This is just my idea and it iis not going to be backed up by a study or any body of research. As I was riding in to work today (thinking about my protein intake) it occurred to me that if neoglucogenesis were and easy and efficient process then there would be no need for ketones and ketosis at all .

        There would still be a need for ketones and ketosis




        http://en.wikipedia.org/wiki/Progesterone
        Progesterone contains ketone and oxygenated functional groups, as well as two methyl branches.
        I think testosterone also containes a ketone body.

        Even if gluconeogenesis was not a 'costly' process, we'd still need ketones for a variety of metabolic and hormonal processes. And it seems pretty clear that even when ketosis and glycolysis are both options for energy production, there is benefit to ketosis.



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        • #5
          We don't just burn one substrate at a time, it's always a combination. Gluconeogenesis happens repeatedly throughout the day, 24/7. It's there to help maintain a baseline glucose level.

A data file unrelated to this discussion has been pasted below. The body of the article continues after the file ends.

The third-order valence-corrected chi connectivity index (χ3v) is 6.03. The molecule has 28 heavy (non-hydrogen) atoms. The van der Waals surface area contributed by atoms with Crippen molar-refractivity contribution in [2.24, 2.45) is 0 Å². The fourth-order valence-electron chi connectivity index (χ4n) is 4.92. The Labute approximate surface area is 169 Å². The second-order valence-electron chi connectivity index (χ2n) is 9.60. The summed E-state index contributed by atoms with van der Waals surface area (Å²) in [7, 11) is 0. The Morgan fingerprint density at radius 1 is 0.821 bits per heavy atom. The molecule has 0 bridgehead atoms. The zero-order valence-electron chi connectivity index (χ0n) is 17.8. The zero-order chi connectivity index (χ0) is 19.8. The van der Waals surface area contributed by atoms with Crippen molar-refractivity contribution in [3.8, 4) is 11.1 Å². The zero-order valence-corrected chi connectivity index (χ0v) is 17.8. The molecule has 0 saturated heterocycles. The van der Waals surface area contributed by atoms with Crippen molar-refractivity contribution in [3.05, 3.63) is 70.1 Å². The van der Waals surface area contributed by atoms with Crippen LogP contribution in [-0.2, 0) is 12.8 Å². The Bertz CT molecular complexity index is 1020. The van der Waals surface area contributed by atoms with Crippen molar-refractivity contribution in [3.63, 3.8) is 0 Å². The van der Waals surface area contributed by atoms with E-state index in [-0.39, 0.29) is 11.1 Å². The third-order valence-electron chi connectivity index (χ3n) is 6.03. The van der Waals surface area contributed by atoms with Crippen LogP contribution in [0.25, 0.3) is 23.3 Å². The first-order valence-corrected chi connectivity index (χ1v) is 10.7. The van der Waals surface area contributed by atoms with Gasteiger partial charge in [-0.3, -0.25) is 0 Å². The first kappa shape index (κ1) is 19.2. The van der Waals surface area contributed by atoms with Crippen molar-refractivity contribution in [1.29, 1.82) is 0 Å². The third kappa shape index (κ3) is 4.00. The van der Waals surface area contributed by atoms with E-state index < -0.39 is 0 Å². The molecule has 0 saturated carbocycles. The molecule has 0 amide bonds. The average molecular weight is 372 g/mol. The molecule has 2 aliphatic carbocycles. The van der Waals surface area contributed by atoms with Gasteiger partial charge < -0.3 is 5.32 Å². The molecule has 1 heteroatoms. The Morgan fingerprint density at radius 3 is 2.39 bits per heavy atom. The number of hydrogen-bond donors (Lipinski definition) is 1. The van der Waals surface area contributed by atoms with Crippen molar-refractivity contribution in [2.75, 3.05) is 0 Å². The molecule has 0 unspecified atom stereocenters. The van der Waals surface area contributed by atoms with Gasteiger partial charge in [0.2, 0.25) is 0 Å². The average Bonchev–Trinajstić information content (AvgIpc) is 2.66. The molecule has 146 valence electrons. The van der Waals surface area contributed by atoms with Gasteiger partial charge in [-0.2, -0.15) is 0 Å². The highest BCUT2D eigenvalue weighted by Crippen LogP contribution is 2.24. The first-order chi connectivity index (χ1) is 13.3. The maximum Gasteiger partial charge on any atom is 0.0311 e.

Whether you think you can..... or you think you can't..... your 100 % correct.

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          • #6
            Originally posted by Chefgerry View Post
            We don't just burn one substrate at a time, it's always a combination.
            If carbs are low enough it's always a combination

            It does appear though, that tipping the scales to ketosis has multiple benefits over glycolysis in cells that can use both.



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            • #7
              Originally posted by cillakat View Post
              If carbs are low enough it's always a combination

              It does appear though, that tipping the scales to ketosis has multiple benefits over glycolysis in cells that can use both.
              Even if carbs aren't low, it's going to happen......it's more about the kind of fed state were in......overconsumption/less often underconsumption/more often. For me ketosis is not optimal, been there, done it for many years.....even though I do get there now and then, I carb cycle. Personally for me I don't see any advantage to ketosis, but that doesn't mean that it wouldn't be an optimal dietary strategy for many people, especially the obese. Again to qualify my opinion, I believe in energy balance first and foremost with adequate protein being the prime player. imo